Review 1917: The drama of Sam Mendes from the First World War can not rise above the one-shot gimmick

The technical hook of 1917, an action drama from the First World War, which is told in one fell swoop, is an illusion. Shady hallways, soldiers crossing the screen, and occasional computer graphics hide the cuts as two young men roam the battle-scarred France to deliver a message of life or death. The style is exciting – danger breaks out of nowhere, and the unbroken drama emphasizes the geography of the discouraging journey. At least first.

The point of 1917 is also an illusion. While Alexander Sokurov’s notorious film “Russian Ark” summarizes 300 years of Soviet history in a single shot, author and director Sam Mendes (Skyfall, American Beauty) looks for anecdotes from the First World War and tropes from the war film as backdrops. Pieces. Renowned cameraman Roger Deakins shoots hell out of everyone, but every generic twist in the story feels like another part of a trick. What is termed an epic film has the emotional weight of David Copperfield as a result of a plane disappearing. But when a movie tries to describe the tragedy of the war, “How do you do that?” No substitute for meaning.

On April 6, 1917, the day the United States enters the war against Germany, an urgent matter emerges in a British ditch: the Germans have withdrawn from one line to another to trap an advancing British faction catch. To prevent a catastrophe, the officers choose Blake (Dean-Charles Chapman) to cross the enemy territory and deliver the aerial information. Hoping to rescue his brother, a soldier in the doomed battalion, Blake agrees and grabs his friend Schofield (George MacKay) by the collar to be his other man on the mission. The meticulous, large-scale production design starts this action on a credible foot – that is, it makes Blake’s mission impossible.

(embed) https://www.youtube.com/watch?v=UcmZN0Mbl04 (/ embed)

There are pictures in 1917 that will be # OnePerfectShot-ed over the next decade. The wide-lensed Deakins camera work finds macabre beauty as Mendes travels from the trenches to the artificial hell of the battlefield. Blake and Schofield cross barbed wire barricades, a horse-strewn no-man’s-land, and steep levees blasted by mortar fire before they even cross the German border. Every step leaves them open for shots. The dirty expanse and fear emanating from the two soldiers is reason enough to disguise the sequence as an unwavering attitude.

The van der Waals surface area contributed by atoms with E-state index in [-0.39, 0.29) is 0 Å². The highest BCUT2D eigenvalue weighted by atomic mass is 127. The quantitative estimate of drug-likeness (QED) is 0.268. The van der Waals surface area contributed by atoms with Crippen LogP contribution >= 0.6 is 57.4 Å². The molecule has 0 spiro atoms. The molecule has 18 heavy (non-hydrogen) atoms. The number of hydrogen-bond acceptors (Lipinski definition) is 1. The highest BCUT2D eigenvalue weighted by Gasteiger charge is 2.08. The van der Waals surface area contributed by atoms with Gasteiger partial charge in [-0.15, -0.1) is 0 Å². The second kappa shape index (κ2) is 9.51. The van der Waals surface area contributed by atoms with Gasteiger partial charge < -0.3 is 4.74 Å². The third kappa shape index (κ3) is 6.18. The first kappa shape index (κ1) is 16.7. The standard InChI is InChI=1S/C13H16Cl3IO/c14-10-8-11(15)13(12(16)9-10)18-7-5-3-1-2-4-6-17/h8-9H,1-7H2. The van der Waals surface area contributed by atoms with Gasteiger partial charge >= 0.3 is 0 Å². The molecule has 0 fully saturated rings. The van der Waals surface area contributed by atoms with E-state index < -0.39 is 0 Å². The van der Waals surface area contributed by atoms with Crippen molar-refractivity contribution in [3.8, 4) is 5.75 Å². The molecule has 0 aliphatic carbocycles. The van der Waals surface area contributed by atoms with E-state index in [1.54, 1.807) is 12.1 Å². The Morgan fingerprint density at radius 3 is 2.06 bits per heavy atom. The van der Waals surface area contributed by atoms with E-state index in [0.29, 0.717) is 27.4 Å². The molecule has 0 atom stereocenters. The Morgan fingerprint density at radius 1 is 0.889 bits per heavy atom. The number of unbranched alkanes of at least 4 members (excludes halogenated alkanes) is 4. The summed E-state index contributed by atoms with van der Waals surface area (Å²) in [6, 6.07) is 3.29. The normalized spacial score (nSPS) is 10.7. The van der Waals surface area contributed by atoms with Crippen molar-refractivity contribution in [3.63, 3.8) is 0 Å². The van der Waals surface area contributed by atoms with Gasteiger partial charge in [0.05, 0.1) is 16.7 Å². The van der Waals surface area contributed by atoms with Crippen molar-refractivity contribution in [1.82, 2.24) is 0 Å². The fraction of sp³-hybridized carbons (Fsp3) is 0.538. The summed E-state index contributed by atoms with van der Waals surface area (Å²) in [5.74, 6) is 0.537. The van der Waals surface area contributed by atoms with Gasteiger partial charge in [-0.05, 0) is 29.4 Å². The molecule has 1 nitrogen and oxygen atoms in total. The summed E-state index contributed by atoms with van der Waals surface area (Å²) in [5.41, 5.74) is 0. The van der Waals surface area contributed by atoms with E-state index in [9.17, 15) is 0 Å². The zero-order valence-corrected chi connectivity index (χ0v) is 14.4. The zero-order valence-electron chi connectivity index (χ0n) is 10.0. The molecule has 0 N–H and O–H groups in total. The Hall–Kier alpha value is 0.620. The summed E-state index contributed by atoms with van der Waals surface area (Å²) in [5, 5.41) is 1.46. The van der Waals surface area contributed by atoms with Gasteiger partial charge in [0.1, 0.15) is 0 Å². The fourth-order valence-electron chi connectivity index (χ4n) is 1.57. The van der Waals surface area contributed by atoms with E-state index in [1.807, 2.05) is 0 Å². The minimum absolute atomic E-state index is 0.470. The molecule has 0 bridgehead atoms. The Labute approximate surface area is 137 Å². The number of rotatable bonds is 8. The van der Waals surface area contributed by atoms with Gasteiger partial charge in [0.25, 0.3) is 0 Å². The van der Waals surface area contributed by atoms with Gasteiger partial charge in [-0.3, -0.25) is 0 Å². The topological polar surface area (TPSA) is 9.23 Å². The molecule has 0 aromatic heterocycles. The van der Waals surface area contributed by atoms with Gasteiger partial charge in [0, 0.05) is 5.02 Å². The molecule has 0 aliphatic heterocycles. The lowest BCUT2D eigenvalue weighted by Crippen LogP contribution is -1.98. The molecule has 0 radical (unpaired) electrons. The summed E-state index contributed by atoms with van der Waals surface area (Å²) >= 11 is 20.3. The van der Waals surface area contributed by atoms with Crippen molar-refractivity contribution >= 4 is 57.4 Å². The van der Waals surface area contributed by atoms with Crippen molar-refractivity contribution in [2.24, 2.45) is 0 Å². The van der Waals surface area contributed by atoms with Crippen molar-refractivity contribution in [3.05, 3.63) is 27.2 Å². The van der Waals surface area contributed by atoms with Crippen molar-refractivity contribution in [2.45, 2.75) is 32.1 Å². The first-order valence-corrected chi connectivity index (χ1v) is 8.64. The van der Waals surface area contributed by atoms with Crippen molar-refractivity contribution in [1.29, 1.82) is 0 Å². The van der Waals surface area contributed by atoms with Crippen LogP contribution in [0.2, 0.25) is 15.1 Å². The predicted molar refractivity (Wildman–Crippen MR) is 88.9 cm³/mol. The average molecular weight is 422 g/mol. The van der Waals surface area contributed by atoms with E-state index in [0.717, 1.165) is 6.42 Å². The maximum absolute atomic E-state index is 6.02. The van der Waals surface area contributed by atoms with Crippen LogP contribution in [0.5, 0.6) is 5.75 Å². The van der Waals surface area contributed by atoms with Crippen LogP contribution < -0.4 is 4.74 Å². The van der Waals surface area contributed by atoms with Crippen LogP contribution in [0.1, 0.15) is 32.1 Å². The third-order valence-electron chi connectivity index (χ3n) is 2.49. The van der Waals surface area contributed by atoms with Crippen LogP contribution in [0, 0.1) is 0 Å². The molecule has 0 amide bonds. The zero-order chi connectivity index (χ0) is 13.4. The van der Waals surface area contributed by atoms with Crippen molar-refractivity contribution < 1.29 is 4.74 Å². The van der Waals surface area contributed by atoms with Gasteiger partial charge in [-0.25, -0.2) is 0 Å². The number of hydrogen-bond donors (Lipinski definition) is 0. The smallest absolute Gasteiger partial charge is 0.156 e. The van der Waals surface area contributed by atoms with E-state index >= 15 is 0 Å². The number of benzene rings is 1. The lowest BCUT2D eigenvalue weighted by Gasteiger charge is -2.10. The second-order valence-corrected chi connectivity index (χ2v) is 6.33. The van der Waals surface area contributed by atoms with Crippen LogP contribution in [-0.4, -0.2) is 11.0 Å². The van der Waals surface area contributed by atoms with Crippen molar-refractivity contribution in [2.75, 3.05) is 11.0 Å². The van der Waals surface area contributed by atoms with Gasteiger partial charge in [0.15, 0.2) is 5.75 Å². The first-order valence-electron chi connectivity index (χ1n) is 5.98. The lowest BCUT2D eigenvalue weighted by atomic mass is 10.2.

The script does not confirm the rest of the meandering direction. Blake, Schofield and the passers-by feel like proxies to the archetypes of All Quiet on the Western Front, driven by the demands of real-time filmmaking to the finish line. The few moments of personal drama explode in Michael Bay-like stunt sequences that tower above the tone. Even the most picturesque storylines, such as a fistfighted battle of fire, seem more like side quests of James Bond than an extension of the fear of war that Mendes seems to question at first.

As Blake and Schofield enter a German ditch lit by flickering light bulbs, Mendes switches to full horror mode, complete with fears of despair and violence. The turn works until the boys run away and the boundaries of the one-shot pretense become as suffocating as the narrow underground passageways. Combined with the flowing movement, canned lines feel like “the whole thing is coming down!” And “do not let it go!” Right out of an ego shooter campaign. War games such as Battlefield 1 or the Call of Duty series have already delivered the experience of 1917 over and over again and with an even more intense effect.

Universal pictures

Modern war films have found ways to view the war from a new perspective, whether through sophisticated docudrama (Saving Private Ryan), mushy action (Fury) or reduced, exposure-less thrill (Dunkirk). 1917 is not focused enough to take on a clear role. The honest depiction of the destruction and decay of World War I is counteracted by the insistence on namesake actors (quick appearances by Colin Firth, Benedict Cumberbatch and Richard Madden are particularly confusing) and Thomas Newman’s familiar, resonant score. If the film feels too crass, Mendes and co-writer Krysty Wilson-Cairns get involved in Hollywood moments. A late scene with a French girl and the parentless baby she lodges in an underpopulated city is sweet, unless you think before and after everything else.

1917 is a noble, failed experiment to break the rules. The single-shot movie has an obvious appeal for a director with theatrical education like Sam Mendes. Just as the audience looks out over the stage and the lights of a theater to watch the drama, erasing the conventions of camera work and editing may emphasize the physicality of the performance. In a completely continuous environment, every line, every step, every loss can mean more than in a less-calculated project. Despite over 100 years of meditation on what happened to the men who were sent to battle in World War I, the film has no voice that could be amplified – except at Mendes. The war happened. Here it is. In a setting.

1917 appears on 25 December in limited edition. The film will be shown in full length on January 10, 2020.

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